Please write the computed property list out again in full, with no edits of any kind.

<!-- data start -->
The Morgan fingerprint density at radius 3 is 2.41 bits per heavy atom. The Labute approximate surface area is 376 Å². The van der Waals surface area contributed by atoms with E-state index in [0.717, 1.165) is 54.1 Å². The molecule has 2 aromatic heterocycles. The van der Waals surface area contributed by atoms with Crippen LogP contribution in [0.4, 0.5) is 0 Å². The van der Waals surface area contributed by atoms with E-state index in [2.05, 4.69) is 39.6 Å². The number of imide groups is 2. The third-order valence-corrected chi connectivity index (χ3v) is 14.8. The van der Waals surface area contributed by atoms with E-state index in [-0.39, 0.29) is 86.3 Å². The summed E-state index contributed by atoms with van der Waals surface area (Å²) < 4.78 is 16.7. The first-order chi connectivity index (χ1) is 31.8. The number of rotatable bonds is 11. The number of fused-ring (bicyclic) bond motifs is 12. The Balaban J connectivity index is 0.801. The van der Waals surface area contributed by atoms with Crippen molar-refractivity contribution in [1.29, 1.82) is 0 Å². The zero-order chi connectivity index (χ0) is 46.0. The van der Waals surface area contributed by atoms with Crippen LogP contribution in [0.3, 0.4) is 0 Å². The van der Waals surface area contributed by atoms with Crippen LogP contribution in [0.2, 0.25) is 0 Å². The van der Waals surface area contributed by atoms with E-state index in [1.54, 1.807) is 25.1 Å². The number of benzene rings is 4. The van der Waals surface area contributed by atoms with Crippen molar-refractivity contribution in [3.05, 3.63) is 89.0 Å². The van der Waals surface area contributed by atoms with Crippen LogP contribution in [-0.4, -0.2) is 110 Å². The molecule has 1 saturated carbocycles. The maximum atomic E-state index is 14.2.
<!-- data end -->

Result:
The Morgan fingerprint density at radius 3 is 2.41 bits per heavy atom. The Labute approximate surface area is 376 Å². The van der Waals surface area contributed by atoms with E-state index in [0.717, 1.165) is 54.1 Å². The molecule has 2 aromatic heterocycles. The van der Waals surface area contributed by atoms with Crippen LogP contribution in [0.4, 0.5) is 0 Å². The van der Waals surface area contributed by atoms with E-state index in [2.05, 4.69) is 39.6 Å². The number of imide groups is 2. The third-order valence-corrected chi connectivity index (χ3v) is 14.8. The van der Waals surface area contributed by atoms with E-state index in [-0.39, 0.29) is 86.3 Å². The summed E-state index contributed by atoms with van der Waals surface area (Å²) < 4.78 is 16.7. The first-order chi connectivity index (χ1) is 31.8. The number of rotatable bonds is 11. The number of fused-ring (bicyclic) bond motifs is 12. The Balaban J connectivity index is 0.801. The van der Waals surface area contributed by atoms with Crippen molar-refractivity contribution in [1.29, 1.82) is 0 Å². The zero-order chi connectivity index (χ0) is 46.0. The van der Waals surface area contributed by atoms with Crippen LogP contribution in [0.3, 0.4) is 0 Å². The van der Waals surface area contributed by atoms with Crippen LogP contribution in [0.2, 0.25) is 0 Å². The van der Waals surface area contributed by atoms with E-state index in [1.54, 1.807) is 25.1 Å². The number of benzene rings is 4. The van der Waals surface area contributed by atoms with Crippen molar-refractivity contribution in [3.05, 3.63) is 89.0 Å². The van der Waals surface area contributed by atoms with Crippen LogP contribution in [-0.4, -0.2) is 110 Å². The molecule has 1 saturated carbocycles. The maximum atomic E-state index is 14.2.